December, 2008 - Lots of good things happened this month, including the thirty-second annual
presentation of the
Christmas Pageant at Denton State School using a score that I wrote for the
very first production way back when.  Some of the musicians who play have been doing it for
several years, and they always tell me that it is a score they really enjoy playing and one that helps
them get into the spirit of the season.  
 Former T.W.U. colleague Lanelle Blanton wrote a wonderful
Christmas Cantata that was
performed by a small choir and musicians at Trinity Presbyterian Church.  It was
excellent.  I am
most happy to see her continuing to create works like this in her retirement.  
 My handbell choir at the university, the Redbud Ringers, performed for the Chancellor's Holiday
Party, and our offering was well-received by all who attended.  You can see a photo by clicking on
this link:  
Redbud Ringers - Christmas, 2008
One of the most beautiful Christmas trees that I ever saw was in March of 1973 (or a year near to
that).  I was selling real estate (one of several odd jobs that I had before starting my work at Denton
State School).  A beautiful home in one of the upscale neighborhoods came on the market, and
those of us in the business were allowed to take a tour.  In December of the previous year the man
who owned the home had shot his wife as she returned from a meeting with her lover.  She was
buried, he went to jail, and the kids were farmed out to other family members.  Nothing had been
disturbed since the day of the crime, and a very large Christmas tree was still in place in the living
room.  It was an eerie sight - but still very beautiful.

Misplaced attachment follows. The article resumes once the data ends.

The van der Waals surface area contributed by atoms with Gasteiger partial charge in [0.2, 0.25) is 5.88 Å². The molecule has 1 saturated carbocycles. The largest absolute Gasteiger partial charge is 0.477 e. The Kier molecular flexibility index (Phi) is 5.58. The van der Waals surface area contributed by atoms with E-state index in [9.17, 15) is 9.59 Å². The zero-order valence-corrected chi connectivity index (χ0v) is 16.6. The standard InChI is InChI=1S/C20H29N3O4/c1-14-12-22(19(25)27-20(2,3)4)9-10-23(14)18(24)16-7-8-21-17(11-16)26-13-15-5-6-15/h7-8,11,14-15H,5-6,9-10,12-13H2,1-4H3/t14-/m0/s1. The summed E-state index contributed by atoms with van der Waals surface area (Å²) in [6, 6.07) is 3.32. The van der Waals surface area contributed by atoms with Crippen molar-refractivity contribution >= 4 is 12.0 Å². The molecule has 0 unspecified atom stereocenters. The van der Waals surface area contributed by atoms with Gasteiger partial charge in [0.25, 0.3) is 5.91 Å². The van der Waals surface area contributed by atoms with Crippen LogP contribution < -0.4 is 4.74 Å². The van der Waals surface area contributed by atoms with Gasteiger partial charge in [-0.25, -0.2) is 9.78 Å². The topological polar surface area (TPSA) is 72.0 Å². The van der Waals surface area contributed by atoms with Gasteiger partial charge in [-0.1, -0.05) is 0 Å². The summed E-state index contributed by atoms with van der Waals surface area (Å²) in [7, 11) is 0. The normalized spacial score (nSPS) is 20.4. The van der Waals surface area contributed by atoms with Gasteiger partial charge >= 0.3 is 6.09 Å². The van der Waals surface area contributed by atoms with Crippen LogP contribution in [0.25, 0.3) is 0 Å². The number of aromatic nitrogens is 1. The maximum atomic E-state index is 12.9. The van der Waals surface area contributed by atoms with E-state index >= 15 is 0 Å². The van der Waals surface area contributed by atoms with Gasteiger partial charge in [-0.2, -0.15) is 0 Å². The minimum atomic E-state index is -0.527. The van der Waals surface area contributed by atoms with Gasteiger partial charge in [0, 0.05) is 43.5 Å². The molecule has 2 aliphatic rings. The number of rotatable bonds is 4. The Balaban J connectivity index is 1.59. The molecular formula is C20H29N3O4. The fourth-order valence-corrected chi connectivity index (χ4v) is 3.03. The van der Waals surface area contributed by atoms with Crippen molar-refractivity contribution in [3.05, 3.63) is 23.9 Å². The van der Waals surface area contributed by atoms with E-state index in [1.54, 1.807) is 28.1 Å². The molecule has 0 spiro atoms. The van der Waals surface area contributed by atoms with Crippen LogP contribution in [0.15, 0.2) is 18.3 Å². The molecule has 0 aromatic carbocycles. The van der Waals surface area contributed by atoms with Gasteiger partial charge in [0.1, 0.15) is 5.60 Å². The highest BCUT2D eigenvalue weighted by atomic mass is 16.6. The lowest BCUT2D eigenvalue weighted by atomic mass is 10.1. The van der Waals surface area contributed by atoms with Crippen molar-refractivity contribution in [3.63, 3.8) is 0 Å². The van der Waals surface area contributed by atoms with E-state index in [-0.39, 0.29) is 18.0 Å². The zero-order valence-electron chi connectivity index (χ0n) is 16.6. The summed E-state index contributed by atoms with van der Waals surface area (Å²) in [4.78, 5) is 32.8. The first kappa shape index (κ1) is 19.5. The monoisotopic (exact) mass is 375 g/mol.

December, 1979 - The most inefficient energy source affecting our lives on earth is the sun.  Only
one two-billionth of its output reaches and is absorbed by our planet.  The rest of it goes out in
space (to heat and light the other inhabited worlds we know nothing about).  The ultimate energy
crisis is the scheduled burning out of the sun - estimated to be about thirty five billion years away.
 In downtown Denver we got lost, because our map was out of date.  After failing to raise anyone
on the trusty old CB we came to a building which, from outward appearance and the sign in the
front yard, seemed like a logical place to ask for directions.  The sign said "HELP HOUSE".  
(That's not the punch line).
 One member of our party got out of the car and approached the property eagerly.  He came
running back rather quickly; and we inquired, "Well, did you get directions?"  He replied, "I couldn't
get past the guard dog."  We concluded that this particular house catered only to persons who
really need help.


Faces making front page news - faces big, faces small,
Faces from all around the world - faces tell it all.

Faces of all the politicians and all the society set;
Faces of starving children - we'd rather just forget.

Faces of the superstars - demanding higher pay.
Faces of starving children - tell them to go away.

Faces of endangered species - trying to save their skin.
Faces of starving children - will there ever be an end?

Faces happy, faces sad - confront us every day.
Faces of starving children; we look, then turn away.

Note:  I don't remember writing this very negative verse, but there it is - in black and white.  And,
wouldn't you know,  those starving faces are still with us.